This is a Hipmunk guest post from Jodi Ettenberg of Legal Nomads.
I’ve posted on The Hipmunk about the worlds largest salt flats in Bolivia and all the fun optical illusions that can be had during a visit, but another salty place to visit is the Dead Sea. I was recently invited by the Tourism Board of Jordan to visit the country and while I’ve started a series on food on my own site, I wanted to post some photos from the Dead Sea here.
The area, much more well known than Uyuni’s salt flats, is over eight times more salty than the ocean. At 67 km long, that’s a lot of salt.
On the side of the water, surreal crystal formations:
And from an even closer view:
The sea is also located over 415 meters below sea level, more so than I had realized and a serious contrast to the higher altitude (over 5000m at times) in Bolivia’s Salar de Uyuni.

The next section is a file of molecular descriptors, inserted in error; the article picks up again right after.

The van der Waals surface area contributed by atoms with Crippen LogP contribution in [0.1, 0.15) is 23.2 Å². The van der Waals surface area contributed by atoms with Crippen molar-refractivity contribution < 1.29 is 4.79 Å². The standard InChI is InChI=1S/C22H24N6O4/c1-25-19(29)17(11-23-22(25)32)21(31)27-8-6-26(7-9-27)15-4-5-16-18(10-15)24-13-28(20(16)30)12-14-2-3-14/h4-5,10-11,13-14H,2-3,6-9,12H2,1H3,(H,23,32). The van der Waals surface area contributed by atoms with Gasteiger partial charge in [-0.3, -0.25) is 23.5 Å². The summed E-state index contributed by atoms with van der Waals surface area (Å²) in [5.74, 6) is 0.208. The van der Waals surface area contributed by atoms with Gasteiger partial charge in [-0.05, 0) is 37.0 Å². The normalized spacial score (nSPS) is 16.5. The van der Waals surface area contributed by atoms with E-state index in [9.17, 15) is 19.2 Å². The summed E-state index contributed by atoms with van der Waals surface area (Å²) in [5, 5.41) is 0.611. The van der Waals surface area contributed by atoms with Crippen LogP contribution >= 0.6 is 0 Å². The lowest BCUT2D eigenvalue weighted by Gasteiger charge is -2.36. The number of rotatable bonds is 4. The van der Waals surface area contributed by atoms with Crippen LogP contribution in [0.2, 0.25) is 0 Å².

Afternoon was, of course, spent getting extremely muddy and then waiting for the mud to solidify and crack in the sun, washing it off in the salty water by the shore. It’s a strange thing, to be in the water and washing off the mud, only to come out feeling like you’ve bathed in a giant pool of oil.
Having seen the Dead Sea from the Israeli side over a decade ago, I watched the sun rise over the water. It was a nice symmetry to be on the Jordanian side years later and watch the sun set into the sea.
The flat, oily nature of the water lends itself to total placidity, like a sunset over a sheet of glass:
For anyone heading to Jordan’s Dead Sea, one very important travel tip: DO NOT GET THE WATER IN YOUR EYES. Speaking from experience here, it’s not so much fun. The instinct to wipe the water out of your eyes using your hand? Also a terrible idea.
Back to travel gadgets and smartphone apps next week. Have a great weekend!
Disclosure: I traveled to Jordan as a guest of the Tourism Board for Legal Nomads, but all photos and opinions presented are completely my own.